The Litmus Test – Death of Apostates

Any organisation or ideology that imposes a death sentence on people who leave it should not be funded by us.

There are several verses of the Koran that mention apostasy (leaving one’s religion, in this case specifically Islam). Such as, “They wish you would disbelieve as they disbelieved so you would be alike. So do not take from among them allies until they emigrate for the cause of Allah. But if they turn away, then seize them and kill them wherever you find them and take not from among them any ally or helper.” — Quran 4:89

Interpretations vary, but the general consensus, on verses such as the above, seems to be that apostates (people who leave Islam) should be executed.

Certainly many Islamic countries agree, because (depending on the stats you use) 23 consider apostasy a crime, and 13 call for the death penalty for the simple act of leaving Islam. Yet by contrast no non Islamic country calls for the death penalty for the act of leaving one’s religion.

If you think it is just the governments of these countries that think this way, then think again. A 2013 Pew Research Center report found that many Muslims thought that apostates should be killed, indeed up to 88% of Egyptians and 62% of Pakistanis. Though to be fair many other Muslims in other countries showed far less support for execution of apostates, for instance only 1 in 7 Lebanese felt this way. But considering the amount of Lebanese migration to Australia, a figure such as 1 in 7 is still of high concern.

Of course any religion that has such text is offensive, but it does appear that Islam is the only major religion that actually currently practices this. For instance, whilst I’m not aware of any similar Christian/other religion apostasy surveys, I think you would be hard pressed to find a Christian today who believes that the death penalty should be imposed, no matter how disapproving of apostasy they may be.

And considering that apostasy is still punishable by death in a number of Islamic countries there would be many who are trapped in this religion too afraid to leave.

On the other hand those who are voluntarily participant in this religion, support an ideology that does not allow others to leave, and therefore enforces rules on these others that they do not wish to follow.

Of course the argument goes that Muslims in the west don’t live under the same onerous rules, but to my mind that makes it worse, because they are getting to enjoy the freedom and benefits of a secular society whilst supporting a religion that enforces others to stay and imposes draconian rules on them.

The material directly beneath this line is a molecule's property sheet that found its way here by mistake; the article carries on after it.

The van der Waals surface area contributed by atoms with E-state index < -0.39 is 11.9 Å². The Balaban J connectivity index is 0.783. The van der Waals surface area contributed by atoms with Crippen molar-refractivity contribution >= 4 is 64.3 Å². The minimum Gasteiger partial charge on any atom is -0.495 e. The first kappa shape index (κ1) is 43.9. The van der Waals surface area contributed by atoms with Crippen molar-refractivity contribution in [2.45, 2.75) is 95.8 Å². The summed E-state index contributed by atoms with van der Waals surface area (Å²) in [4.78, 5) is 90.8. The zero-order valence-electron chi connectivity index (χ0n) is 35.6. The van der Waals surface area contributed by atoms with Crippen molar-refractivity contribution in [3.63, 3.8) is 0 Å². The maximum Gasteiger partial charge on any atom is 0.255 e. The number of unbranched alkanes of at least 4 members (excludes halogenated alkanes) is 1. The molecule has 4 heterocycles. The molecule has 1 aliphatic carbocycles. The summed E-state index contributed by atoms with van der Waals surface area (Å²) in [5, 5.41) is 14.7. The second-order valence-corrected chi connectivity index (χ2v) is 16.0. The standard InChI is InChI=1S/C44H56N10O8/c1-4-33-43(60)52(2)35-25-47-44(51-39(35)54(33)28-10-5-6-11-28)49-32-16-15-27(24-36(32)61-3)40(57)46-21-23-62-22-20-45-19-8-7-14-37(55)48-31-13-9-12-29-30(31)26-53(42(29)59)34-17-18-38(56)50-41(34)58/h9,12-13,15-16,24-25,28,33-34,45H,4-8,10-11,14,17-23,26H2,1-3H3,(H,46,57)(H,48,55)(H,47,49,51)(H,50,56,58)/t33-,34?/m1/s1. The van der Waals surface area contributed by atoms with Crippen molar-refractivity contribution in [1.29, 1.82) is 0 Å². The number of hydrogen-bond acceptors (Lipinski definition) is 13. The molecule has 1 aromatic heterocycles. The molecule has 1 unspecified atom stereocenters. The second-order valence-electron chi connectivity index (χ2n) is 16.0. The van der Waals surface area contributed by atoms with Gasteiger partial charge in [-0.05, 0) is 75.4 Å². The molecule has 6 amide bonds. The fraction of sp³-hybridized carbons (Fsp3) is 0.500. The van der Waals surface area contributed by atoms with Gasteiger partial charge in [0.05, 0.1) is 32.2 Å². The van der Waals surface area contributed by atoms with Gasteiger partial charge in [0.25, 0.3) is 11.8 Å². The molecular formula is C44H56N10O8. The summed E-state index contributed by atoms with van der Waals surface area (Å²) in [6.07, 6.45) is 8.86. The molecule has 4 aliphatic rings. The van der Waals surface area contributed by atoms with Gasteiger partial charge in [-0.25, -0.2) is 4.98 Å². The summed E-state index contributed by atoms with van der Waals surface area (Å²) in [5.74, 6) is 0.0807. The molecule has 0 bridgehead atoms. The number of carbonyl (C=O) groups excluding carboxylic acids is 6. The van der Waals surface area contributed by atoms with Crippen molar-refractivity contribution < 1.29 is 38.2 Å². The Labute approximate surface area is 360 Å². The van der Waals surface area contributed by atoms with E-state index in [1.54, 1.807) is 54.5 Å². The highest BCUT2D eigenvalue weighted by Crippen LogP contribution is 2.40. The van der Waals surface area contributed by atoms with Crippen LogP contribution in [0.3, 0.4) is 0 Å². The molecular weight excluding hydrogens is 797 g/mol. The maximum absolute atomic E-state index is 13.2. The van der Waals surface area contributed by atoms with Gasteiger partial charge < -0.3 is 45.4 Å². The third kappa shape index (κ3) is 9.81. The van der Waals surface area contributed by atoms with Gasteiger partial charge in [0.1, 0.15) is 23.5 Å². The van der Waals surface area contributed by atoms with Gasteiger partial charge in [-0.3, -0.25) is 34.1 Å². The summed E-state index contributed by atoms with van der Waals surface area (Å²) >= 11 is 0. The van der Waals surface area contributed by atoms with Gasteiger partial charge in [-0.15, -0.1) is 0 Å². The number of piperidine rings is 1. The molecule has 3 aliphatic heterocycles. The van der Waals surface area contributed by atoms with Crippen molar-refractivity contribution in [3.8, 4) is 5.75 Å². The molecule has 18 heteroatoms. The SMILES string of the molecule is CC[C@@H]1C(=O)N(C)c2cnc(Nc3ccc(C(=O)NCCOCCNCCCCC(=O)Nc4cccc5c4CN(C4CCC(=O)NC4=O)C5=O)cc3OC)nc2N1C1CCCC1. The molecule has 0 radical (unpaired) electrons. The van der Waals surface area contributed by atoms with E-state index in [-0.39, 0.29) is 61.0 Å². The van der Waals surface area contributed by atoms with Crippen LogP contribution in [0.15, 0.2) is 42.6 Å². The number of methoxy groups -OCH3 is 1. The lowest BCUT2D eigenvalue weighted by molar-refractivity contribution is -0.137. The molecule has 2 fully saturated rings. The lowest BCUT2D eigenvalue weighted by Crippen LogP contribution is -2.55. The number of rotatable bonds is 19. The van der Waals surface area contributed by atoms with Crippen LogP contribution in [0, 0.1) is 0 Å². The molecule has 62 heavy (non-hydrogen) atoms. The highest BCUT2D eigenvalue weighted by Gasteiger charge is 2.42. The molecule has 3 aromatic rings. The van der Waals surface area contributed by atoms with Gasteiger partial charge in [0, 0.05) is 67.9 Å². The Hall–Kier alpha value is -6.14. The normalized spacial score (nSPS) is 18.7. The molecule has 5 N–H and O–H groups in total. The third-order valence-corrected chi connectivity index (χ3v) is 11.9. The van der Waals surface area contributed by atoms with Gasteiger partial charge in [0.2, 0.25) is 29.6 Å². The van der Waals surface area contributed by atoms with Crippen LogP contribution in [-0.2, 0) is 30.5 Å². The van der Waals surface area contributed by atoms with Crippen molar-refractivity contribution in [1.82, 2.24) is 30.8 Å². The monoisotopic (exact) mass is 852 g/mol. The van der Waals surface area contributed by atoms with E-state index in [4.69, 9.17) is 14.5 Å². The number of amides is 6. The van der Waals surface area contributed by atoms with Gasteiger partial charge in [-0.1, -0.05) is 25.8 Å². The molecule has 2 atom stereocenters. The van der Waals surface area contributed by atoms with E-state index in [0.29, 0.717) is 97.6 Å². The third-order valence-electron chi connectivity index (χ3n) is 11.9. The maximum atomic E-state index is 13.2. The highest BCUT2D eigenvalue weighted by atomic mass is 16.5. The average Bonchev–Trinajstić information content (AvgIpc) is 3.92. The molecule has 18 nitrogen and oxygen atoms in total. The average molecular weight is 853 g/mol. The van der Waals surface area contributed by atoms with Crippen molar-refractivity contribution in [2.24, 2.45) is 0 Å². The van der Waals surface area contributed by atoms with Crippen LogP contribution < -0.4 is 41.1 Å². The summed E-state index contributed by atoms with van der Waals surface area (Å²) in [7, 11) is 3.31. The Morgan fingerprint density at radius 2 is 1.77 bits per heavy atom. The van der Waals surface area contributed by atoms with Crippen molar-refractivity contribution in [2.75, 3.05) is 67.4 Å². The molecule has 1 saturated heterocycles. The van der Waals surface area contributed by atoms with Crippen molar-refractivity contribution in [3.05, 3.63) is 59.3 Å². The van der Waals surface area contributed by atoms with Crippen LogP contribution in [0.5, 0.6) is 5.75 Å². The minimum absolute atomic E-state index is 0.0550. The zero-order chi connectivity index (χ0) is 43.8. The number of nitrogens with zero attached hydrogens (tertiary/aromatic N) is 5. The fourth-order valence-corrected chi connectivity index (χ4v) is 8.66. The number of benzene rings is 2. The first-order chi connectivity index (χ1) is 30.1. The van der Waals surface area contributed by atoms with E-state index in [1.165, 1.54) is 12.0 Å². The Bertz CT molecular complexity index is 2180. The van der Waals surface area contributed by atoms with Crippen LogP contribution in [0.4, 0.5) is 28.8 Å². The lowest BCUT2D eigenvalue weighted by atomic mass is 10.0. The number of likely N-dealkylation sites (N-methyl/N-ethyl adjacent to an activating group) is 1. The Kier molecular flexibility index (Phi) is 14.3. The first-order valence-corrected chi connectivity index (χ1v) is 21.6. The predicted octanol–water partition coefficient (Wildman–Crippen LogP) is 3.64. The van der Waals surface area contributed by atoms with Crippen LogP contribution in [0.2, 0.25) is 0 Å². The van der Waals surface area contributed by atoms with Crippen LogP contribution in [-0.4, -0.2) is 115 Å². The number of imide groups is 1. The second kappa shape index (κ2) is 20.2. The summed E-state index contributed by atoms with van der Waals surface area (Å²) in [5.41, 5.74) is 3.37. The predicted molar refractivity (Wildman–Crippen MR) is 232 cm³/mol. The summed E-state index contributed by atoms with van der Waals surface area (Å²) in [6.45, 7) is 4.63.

Ayaan Hirsi Ali is one example, just because she left Islam and criticised it she is living under a fatwa of death.

But if you think this kind of extremism isn’t going on in Australia, then you only have to visit Bankstown to see it in action. Bankstown Library to be specific. A leader of Hizb ut-Tahrir was giving a speech there on Saturday (which begs the question, what is on for next week’s schedule at the library, a visit from the Grand Wizard of the Ku Klux Klan, or perhaps a reading of Mein Kampf?  But I digress).

‘When asked, “Do you want to kill ex-Muslims?”, it is alleged that Uthman Badar, Hizb ut-Tahrir leader replied: “In Islam is clear that apostates do attract capital punishment, we don’t shy away from that.”’

Well of course the usual defence to any of us who would point out how wrong this is (apart from the cries of Islamophobia), is that Islam is so wonderful that no one would leave anyway. The other argument is that if Muslims had a problem with this why aren’t they speaking up (yes the blatantly obvious answer that they are too scared does not seem to register to those who would call us Islamophobes, though I guess the argument could be made that we, and the ex-Muslims, are indeed Islamophobic – afraid of Islam).

Well as it turns out some brave (very brave) ex-Muslims are speaking up. So courageous in fact they attended the meeting and have allowed their faces and names to be recorded on the news. They expressed their fears to a 7 News reporter who recorded the event.

One said, “The main reason that I left my own country was that I was worried about my own safety,” And now that I’ve come over here I know that they’re the same people, they’re already over here and they want me dead as well.”

Another ex-Muslim, “These people are making a willing choice to leave a religion that they don’t agree in, I made that choice three years ago, and for that you’re going to kill me.”

You can read more of their story at the link below.

This, by the way, is the same Hizb ut-Tahrir that a few years back wanted to hold a speech at the Festival of Dangerous Ideas, called  “Honour killings are morally justified.” And more recently they are the group that SBS/ABC celebrity darling Yassmin Abdel-Magied turned to for advice after the resultant fallout from her recent famed Q and A spot where she stated her support for sharia. Currently a petition asking for her to be sacked has chalked up more than 30,000 signatures.

This report about Hizb ut-Tahrir has reaffirmed to me that there are indeed people who are compelled to live under this religion, and we need to rescue them from it, and we need to stop supporting this religion that enforces people to stay.

Yes there are many Muslims who are willing participants of this religion, but we must support those who are trapped in this religion, and not those who would support a religion that traps others.

So this is the litmus test for me, any organisation, or one that is backed up by an ideology that has the death sentence for people who leave it, should not be funded by us. Therefore Islamic organisations should not receive any funding or assistance from the Australian government.